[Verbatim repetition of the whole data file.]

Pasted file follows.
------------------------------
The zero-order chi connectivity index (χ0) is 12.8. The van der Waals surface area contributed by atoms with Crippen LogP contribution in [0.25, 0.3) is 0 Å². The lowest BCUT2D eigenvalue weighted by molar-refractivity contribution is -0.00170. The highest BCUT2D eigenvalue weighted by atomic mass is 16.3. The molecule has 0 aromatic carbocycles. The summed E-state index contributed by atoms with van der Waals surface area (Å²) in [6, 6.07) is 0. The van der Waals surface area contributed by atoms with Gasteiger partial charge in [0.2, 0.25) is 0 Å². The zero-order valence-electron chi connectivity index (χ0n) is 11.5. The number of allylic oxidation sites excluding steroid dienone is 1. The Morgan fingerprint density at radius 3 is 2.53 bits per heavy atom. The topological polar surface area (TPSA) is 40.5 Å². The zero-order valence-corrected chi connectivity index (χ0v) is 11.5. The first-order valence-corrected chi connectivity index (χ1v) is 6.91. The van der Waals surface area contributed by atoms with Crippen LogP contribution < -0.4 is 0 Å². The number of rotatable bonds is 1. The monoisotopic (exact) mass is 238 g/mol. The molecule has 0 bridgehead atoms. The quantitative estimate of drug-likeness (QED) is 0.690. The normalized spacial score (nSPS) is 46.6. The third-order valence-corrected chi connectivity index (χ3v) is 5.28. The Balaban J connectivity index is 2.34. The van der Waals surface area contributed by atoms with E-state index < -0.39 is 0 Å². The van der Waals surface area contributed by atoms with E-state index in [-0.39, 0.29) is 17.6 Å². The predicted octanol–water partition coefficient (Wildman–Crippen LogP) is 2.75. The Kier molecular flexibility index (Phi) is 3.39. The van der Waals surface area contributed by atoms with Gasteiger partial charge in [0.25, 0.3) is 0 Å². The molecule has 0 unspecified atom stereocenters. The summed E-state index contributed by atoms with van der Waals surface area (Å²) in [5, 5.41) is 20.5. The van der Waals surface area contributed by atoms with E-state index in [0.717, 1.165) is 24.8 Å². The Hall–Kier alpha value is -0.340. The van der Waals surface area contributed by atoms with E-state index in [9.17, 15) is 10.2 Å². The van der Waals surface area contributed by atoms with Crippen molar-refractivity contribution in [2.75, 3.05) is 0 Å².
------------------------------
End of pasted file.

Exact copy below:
The zero-order chi connectivity index (χ0) is 12.8. The van der Waals surface area contributed by atoms with Crippen LogP contribution in [0.25, 0.3) is 0 Å². The lowest BCUT2D eigenvalue weighted by molar-refractivity contribution is -0.00170. The highest BCUT2D eigenvalue weighted by atomic mass is 16.3. The molecule has 0 aromatic carbocycles. The summed E-state index contributed by atoms with van der Waals surface area (Å²) in [6, 6.07) is 0. The van der Waals surface area contributed by atoms with Gasteiger partial charge in [0.2, 0.25) is 0 Å². The zero-order valence-electron chi connectivity index (χ0n) is 11.5. The number of allylic oxidation sites excluding steroid dienone is 1. The Morgan fingerprint density at radius 3 is 2.53 bits per heavy atom. The topological polar surface area (TPSA) is 40.5 Å². The zero-order valence-corrected chi connectivity index (χ0v) is 11.5. The first-order valence-corrected chi connectivity index (χ1v) is 6.91. The van der Waals surface area contributed by atoms with Crippen LogP contribution < -0.4 is 0 Å². The number of rotatable bonds is 1. The monoisotopic (exact) mass is 238 g/mol. The molecule has 0 bridgehead atoms. The quantitative estimate of drug-likeness (QED) is 0.690. The normalized spacial score (nSPS) is 46.6. The third-order valence-corrected chi connectivity index (χ3v) is 5.28. The Balaban J connectivity index is 2.34. The van der Waals surface area contributed by atoms with E-state index < -0.39 is 0 Å². The van der Waals surface area contributed by atoms with E-state index in [-0.39, 0.29) is 17.6 Å². The predicted octanol–water partition coefficient (Wildman–Crippen LogP) is 2.75. The Kier molecular flexibility index (Phi) is 3.39. The van der Waals surface area contributed by atoms with Gasteiger partial charge in [0.25, 0.3) is 0 Å². The molecule has 0 unspecified atom stereocenters. The summed E-state index contributed by atoms with van der Waals surface area (Å²) in [5, 5.41) is 20.5. The van der Waals surface area contributed by atoms with E-state index in [0.717, 1.165) is 24.8 Å². The Hall–Kier alpha value is -0.340. The van der Waals surface area contributed by atoms with E-state index in [9.17, 15) is 10.2 Å². The van der Waals surface area contributed by atoms with Crippen molar-refractivity contribution in [2.75, 3.05) is 0 Å².